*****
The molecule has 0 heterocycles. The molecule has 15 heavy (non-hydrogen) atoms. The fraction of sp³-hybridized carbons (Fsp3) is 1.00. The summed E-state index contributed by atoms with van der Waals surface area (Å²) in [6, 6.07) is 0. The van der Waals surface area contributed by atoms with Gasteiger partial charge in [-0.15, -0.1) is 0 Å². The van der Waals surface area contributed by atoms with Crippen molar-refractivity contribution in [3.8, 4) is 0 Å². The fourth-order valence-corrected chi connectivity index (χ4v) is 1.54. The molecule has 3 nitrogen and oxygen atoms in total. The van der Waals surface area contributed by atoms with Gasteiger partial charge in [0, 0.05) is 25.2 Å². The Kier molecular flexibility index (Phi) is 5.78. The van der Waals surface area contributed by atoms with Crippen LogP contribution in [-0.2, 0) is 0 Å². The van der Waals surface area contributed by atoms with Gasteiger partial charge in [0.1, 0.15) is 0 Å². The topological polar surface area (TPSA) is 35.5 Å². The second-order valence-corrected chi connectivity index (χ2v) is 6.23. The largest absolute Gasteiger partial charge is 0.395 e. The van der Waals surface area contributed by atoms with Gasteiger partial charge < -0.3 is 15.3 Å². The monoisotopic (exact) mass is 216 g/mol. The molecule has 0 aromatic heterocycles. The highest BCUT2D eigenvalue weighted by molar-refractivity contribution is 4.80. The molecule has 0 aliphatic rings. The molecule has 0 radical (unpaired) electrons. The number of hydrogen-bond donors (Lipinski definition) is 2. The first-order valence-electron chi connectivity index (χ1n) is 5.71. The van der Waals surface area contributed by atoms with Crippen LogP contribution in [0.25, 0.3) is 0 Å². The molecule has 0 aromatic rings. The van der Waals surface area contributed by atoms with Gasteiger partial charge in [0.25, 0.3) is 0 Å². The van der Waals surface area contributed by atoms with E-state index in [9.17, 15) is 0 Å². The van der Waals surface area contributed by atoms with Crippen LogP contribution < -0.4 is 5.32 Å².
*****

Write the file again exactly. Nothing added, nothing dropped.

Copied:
The molecule has 0 heterocycles. The molecule has 15 heavy (non-hydrogen) atoms. The fraction of sp³-hybridized carbons (Fsp3) is 1.00. The summed E-state index contributed by atoms with van der Waals surface area (Å²) in [6, 6.07) is 0. The van der Waals surface area contributed by atoms with Gasteiger partial charge in [-0.15, -0.1) is 0 Å². The van der Waals surface area contributed by atoms with Crippen molar-refractivity contribution in [3.8, 4) is 0 Å². The fourth-order valence-corrected chi connectivity index (χ4v) is 1.54. The molecule has 3 nitrogen and oxygen atoms in total. The van der Waals surface area contributed by atoms with Gasteiger partial charge in [0, 0.05) is 25.2 Å². The Kier molecular flexibility index (Phi) is 5.78. The van der Waals surface area contributed by atoms with Crippen LogP contribution in [-0.2, 0) is 0 Å². The van der Waals surface area contributed by atoms with Gasteiger partial charge in [0.1, 0.15) is 0 Å². The topological polar surface area (TPSA) is 35.5 Å². The second-order valence-corrected chi connectivity index (χ2v) is 6.23. The largest absolute Gasteiger partial charge is 0.395 e. The van der Waals surface area contributed by atoms with Gasteiger partial charge < -0.3 is 15.3 Å². The monoisotopic (exact) mass is 216 g/mol. The molecule has 0 aromatic heterocycles. The highest BCUT2D eigenvalue weighted by molar-refractivity contribution is 4.80. The molecule has 0 aliphatic rings. The molecule has 0 radical (unpaired) electrons. The number of hydrogen-bond donors (Lipinski definition) is 2. The first-order valence-electron chi connectivity index (χ1n) is 5.71. The van der Waals surface area contributed by atoms with Crippen LogP contribution in [0.25, 0.3) is 0 Å². The molecule has 0 aromatic rings. The van der Waals surface area contributed by atoms with Gasteiger partial charge in [0.25, 0.3) is 0 Å². The van der Waals surface area contributed by atoms with E-state index in [9.17, 15) is 0 Å². The van der Waals surface area contributed by atoms with Crippen LogP contribution < -0.4 is 5.32 Å².